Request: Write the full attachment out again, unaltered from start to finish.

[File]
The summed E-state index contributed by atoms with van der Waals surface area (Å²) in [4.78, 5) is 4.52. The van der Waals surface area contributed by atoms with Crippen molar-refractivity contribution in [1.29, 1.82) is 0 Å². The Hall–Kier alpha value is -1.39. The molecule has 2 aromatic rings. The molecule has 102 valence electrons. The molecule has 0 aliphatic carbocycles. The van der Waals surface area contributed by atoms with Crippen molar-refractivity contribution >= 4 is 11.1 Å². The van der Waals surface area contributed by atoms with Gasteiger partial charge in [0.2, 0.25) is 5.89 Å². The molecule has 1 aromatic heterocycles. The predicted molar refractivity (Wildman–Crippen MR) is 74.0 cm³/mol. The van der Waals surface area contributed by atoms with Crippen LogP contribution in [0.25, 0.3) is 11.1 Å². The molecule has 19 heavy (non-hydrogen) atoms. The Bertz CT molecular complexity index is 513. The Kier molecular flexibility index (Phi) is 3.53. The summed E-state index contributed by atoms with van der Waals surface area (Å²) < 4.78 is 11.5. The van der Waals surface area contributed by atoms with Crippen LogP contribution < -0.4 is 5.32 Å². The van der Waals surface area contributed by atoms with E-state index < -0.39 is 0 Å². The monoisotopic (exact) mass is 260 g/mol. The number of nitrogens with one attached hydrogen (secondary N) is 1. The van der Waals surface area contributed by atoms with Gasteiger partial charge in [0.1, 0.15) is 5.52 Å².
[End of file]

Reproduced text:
The summed E-state index contributed by atoms with van der Waals surface area (Å²) in [4.78, 5) is 4.52. The van der Waals surface area contributed by atoms with Crippen molar-refractivity contribution in [1.29, 1.82) is 0 Å². The Hall–Kier alpha value is -1.39. The molecule has 2 aromatic rings. The molecule has 102 valence electrons. The molecule has 0 aliphatic carbocycles. The van der Waals surface area contributed by atoms with Crippen molar-refractivity contribution >= 4 is 11.1 Å². The van der Waals surface area contributed by atoms with Gasteiger partial charge in [0.2, 0.25) is 5.89 Å². The molecule has 1 aromatic heterocycles. The predicted molar refractivity (Wildman–Crippen MR) is 74.0 cm³/mol. The van der Waals surface area contributed by atoms with Crippen LogP contribution in [0.25, 0.3) is 11.1 Å². The molecule has 19 heavy (non-hydrogen) atoms. The Bertz CT molecular complexity index is 513. The Kier molecular flexibility index (Phi) is 3.53. The summed E-state index contributed by atoms with van der Waals surface area (Å²) < 4.78 is 11.5. The van der Waals surface area contributed by atoms with Crippen LogP contribution < -0.4 is 5.32 Å². The van der Waals surface area contributed by atoms with E-state index < -0.39 is 0 Å². The monoisotopic (exact) mass is 260 g/mol. The number of nitrogens with one attached hydrogen (secondary N) is 1. The van der Waals surface area contributed by atoms with Gasteiger partial charge in [0.1, 0.15) is 5.52 Å².